Good evening, everyone! Today is Tuesday which means that another lecture has been held for the “Strategies, benefits and alignment” course. I’m currently waiting for the recorded version to be uploaded and published on the student platform. While waiting, I read an article on digital transformation recommended by Gunnar Wettergren. The article, titled “Digital Transformation Strategies”, was published in 2015 and describes some common elements identified in digital transformation strategies.

The use of technologies addresses a company’s attitude towards new technologies as well as its ability to exploit these technologies. It therefore contains the strategic role of IT for a company and its future technological ambition. A firm needs to decide whether it wants to become a market leader in terms of technology usage with the ability to create own technological standards, or whether it prefers to resort to already established standards and sees technologies as means to fulfill business operations.

In the article the authors outline the four dimensions of digital transformation strategies: use of technologies; changes in value creation; structural changes; and financial aspects. I was very pleased with the way they defined the use of technologies. In the article the authors specified this as “a company’s attitude towards new technologies as well as its ability to exploit these technologies.” This sets the ambition of the entire enterprise when it comes to digital transformation and the level of acceptance towards the associated risks. It’s my experience that strategic documents related to IT usually focus on the IT department: what services are to be provided; how it should be organized; related frameworks to be used; and sometimes even specific versions of software and hardware choices. Hopefully it states something about information security and availability but, in my experience, that’s usually it. This is something the authors, or actually Teubner, also have identified:

While there are various concepts of IT strategies (Teubner 2013), these mostly define the current and the future operational activities, the necessary application systems and infrastructures, and the adequate organizational and financial framework for providing IT to carry out business operations within a company. Hence, IT strategies usually focus on the management of the IT infrastructure within a firm, with rather limited impact on driving innovations in business development.

What do you think? Do you agree with the four dimensions? Have you seen a good example of an IT strategy? Please leave a comment.

Reference
C. Matt et al.: Digital Transformation Strategies, Bus Inf Syst Eng 57(5):339–343 (2015)

© Antonia Sehlstedt / Försvarsmakten
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The importance of a vision and mission statement

I work as a section manager within the Swedish Armed Forces. I’ve been involved as a conscript and volunteer, as a employee, leader and manager for over ten years now. One of the most amazing experiences of my carer was when General Micael Bydén assumed the position as the Supreme Commander of the Swedish Armed Forces. After decades of budget cuts and reductions in units – resulting in low morale and culture of defeat – General Bydén made it his most important task to change this. He stated a new vision and mission for the organization he assumed command of and with this, managed to turn things around surprisingly fast.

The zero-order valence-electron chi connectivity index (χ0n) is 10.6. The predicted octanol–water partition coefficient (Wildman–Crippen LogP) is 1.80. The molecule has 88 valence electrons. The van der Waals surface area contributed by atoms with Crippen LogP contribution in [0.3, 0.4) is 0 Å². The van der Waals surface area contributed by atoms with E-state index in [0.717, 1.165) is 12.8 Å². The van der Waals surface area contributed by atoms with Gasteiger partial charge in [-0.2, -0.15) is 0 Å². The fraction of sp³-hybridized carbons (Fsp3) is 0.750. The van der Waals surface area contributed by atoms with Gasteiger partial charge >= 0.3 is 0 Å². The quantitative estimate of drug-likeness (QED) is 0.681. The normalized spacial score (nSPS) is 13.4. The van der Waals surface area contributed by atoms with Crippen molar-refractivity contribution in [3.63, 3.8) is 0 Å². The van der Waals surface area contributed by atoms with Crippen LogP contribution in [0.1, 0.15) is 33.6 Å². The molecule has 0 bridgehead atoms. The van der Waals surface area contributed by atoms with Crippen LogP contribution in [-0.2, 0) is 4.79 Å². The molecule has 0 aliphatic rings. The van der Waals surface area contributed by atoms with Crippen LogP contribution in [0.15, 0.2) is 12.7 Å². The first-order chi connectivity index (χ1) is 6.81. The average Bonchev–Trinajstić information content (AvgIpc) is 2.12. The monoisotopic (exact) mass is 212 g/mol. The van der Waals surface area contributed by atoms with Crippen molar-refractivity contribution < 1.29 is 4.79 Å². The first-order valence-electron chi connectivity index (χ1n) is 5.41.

A stronger defence – responding to every threat, facing every challenge.

This is the vision statement of the Swedish Armed Forces. It’s a clear statement that builds the entire culture of our organization. We will respond to every threat and face every challenge. The statement is generic and can be applied to every section of the organization. It doesn’t matter whether you work as a solider or an officer, in administration, as a IT technician or logistics specialist – we all face challenges and threats and they will be managed.

We defend Sweden and the country’s interests, our freedom and the right to live the way of our choice.

This is the mission statement that explains what the Swedish Armed Forces, as an organization, do. Just as the vision statement it’s an clear statement that is easily understood and can be implement in the entire organization. Notice how it’s inclusive i.e involves the entire organization – military and civilian alike – and Sweden as a nation with “our freedom and the right to live the way of our choice.”

Reading the sections about developing strategic objectives and vision and mission statements in “The Standard For Portfolio Management” really makes me reflect on how important these statements are for an organization. Creating a common vision, mission and goals sparks energy in the organization and enables everyone, employees and managers, to act and take own initiatives.

Got any experience of a vision and mission statement that changed the culture of your workplace? Please leave a comment.